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times an economic and then a political one. The gist of the farmers' complaint was summed up in one sentence which asserted that "the farmers worked harder and more hours than the artisans, had poorer food and clothing and fewer privileges,--while the men who handled the farmers' products were better off than either farmers or mechanics and were rapidly getting rich." August 15, 1873, there were two hundred and sixty-five granges in Nebraska, and the order was growing fast.

     An illustration of their aims is found in the resolutions adopted by Peru Grange, Thomas J. Majors, Secretary, in the autumn of 1873. The resolutions "request the State Grange to effect a plan by which the price of grain and stock can be regulated all over the United States so that we may live whilst employed in agricultural pursuits, and that we buy no goods from merchants who denounce our order." Women took an active part in the work and discussions of the grange. No grange could be organized without a certain number of women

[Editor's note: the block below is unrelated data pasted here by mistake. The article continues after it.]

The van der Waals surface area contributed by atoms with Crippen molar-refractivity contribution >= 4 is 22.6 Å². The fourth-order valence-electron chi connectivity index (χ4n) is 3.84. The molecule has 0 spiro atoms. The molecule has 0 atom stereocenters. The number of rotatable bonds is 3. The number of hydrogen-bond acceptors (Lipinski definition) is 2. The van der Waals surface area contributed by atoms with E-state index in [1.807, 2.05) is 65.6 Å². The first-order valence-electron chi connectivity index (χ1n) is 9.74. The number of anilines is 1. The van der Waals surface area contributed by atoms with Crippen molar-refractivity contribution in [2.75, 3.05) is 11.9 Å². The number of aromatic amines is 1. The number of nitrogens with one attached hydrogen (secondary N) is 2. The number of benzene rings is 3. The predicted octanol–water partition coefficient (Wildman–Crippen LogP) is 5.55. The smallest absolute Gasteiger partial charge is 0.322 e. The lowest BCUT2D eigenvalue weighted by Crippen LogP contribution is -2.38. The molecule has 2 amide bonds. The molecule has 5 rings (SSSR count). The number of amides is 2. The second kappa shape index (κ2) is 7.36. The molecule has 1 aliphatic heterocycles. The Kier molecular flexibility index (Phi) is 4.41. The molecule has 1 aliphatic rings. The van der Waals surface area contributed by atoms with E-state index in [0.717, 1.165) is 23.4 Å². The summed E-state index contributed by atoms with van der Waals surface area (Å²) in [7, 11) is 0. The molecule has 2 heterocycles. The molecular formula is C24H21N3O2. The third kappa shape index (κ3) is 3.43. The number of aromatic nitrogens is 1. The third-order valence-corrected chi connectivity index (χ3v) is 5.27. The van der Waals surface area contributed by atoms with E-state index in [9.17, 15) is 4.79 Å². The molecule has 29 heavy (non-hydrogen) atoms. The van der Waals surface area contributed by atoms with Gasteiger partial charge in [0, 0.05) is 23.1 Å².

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The Oldest Apple-tree in Nebraska. Planted in 1856. Ft. Calhoun

and the result of their influence was to bind inseparably the influence of the home with that of the grange.

      The grangers did not lack for grievances. One of them was the refusal of the Union Pacific and Burlington railroads to pay taxes on their land grant lands.

      The railroads claimed that until the United States issued patents for their lands to the company the title had not passed and taxes could not be levied. The settlers replied that the companies were selling the lands every day, guaranteeing the title and as soon as a settler bought a tract it was at once taxed in his hands. They further alleged that the companies had mortgaged some of these very lands and that if they had title enough to mortgage they had title enough to tax. A meeting of county commissioners was held at Lincoln, August 7, 1873, at which York, Clay, Hamilton, Fillmore, Gage, Kearney, Adams, Lancaster, Saline, Seward, and Butler Counties were represented. It was resolved to engage coun-